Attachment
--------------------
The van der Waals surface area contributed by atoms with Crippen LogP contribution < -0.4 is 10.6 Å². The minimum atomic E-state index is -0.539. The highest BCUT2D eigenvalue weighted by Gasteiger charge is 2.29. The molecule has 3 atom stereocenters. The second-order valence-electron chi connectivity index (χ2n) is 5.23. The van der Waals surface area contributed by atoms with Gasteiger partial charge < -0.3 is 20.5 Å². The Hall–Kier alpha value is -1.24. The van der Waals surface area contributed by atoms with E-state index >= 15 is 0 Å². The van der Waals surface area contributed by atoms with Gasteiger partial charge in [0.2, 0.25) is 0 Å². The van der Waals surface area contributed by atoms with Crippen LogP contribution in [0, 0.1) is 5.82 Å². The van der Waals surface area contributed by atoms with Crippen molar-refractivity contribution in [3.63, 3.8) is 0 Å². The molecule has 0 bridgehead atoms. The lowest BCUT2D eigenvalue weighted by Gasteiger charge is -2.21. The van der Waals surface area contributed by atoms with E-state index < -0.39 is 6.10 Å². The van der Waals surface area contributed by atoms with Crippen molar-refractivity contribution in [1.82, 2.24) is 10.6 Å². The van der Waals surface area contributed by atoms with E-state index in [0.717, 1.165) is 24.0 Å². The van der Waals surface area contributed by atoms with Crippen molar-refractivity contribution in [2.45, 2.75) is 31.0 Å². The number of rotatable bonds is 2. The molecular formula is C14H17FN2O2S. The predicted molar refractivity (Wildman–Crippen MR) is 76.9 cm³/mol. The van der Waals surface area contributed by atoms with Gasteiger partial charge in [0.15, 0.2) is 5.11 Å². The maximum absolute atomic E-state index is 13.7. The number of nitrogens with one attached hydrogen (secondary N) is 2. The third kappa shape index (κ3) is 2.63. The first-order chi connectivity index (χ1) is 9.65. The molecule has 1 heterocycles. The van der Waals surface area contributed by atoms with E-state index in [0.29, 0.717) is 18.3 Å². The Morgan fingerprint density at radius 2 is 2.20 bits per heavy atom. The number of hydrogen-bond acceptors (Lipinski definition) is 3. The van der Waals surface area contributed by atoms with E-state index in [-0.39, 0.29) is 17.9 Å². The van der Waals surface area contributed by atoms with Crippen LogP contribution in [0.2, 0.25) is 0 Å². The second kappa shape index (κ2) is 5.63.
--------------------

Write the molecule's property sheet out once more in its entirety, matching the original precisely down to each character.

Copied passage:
The van der Waals surface area contributed by atoms with Crippen LogP contribution < -0.4 is 10.6 Å². The minimum atomic E-state index is -0.539. The highest BCUT2D eigenvalue weighted by Gasteiger charge is 2.29. The molecule has 3 atom stereocenters. The second-order valence-electron chi connectivity index (χ2n) is 5.23. The van der Waals surface area contributed by atoms with Gasteiger partial charge < -0.3 is 20.5 Å². The Hall–Kier alpha value is -1.24. The van der Waals surface area contributed by atoms with E-state index >= 15 is 0 Å². The van der Waals surface area contributed by atoms with Gasteiger partial charge in [0.2, 0.25) is 0 Å². The van der Waals surface area contributed by atoms with Crippen LogP contribution in [0, 0.1) is 5.82 Å². The van der Waals surface area contributed by atoms with Crippen molar-refractivity contribution in [3.63, 3.8) is 0 Å². The molecule has 0 bridgehead atoms. The lowest BCUT2D eigenvalue weighted by Gasteiger charge is -2.21. The van der Waals surface area contributed by atoms with E-state index < -0.39 is 6.10 Å². The van der Waals surface area contributed by atoms with Crippen molar-refractivity contribution in [1.82, 2.24) is 10.6 Å². The van der Waals surface area contributed by atoms with E-state index in [0.717, 1.165) is 24.0 Å². The van der Waals surface area contributed by atoms with Crippen molar-refractivity contribution in [2.45, 2.75) is 31.0 Å². The number of rotatable bonds is 2. The molecular formula is C14H17FN2O2S. The predicted molar refractivity (Wildman–Crippen MR) is 76.9 cm³/mol. The van der Waals surface area contributed by atoms with Gasteiger partial charge in [0.15, 0.2) is 5.11 Å². The maximum absolute atomic E-state index is 13.7. The number of nitrogens with one attached hydrogen (secondary N) is 2. The third kappa shape index (κ3) is 2.63. The first-order chi connectivity index (χ1) is 9.65. The molecule has 1 heterocycles. The van der Waals surface area contributed by atoms with E-state index in [0.29, 0.717) is 18.3 Å². The Morgan fingerprint density at radius 2 is 2.20 bits per heavy atom. The number of hydrogen-bond acceptors (Lipinski definition) is 3. The van der Waals surface area contributed by atoms with E-state index in [-0.39, 0.29) is 17.9 Å². The van der Waals surface area contributed by atoms with Crippen LogP contribution in [0.2, 0.25) is 0 Å². The second kappa shape index (κ2) is 5.63.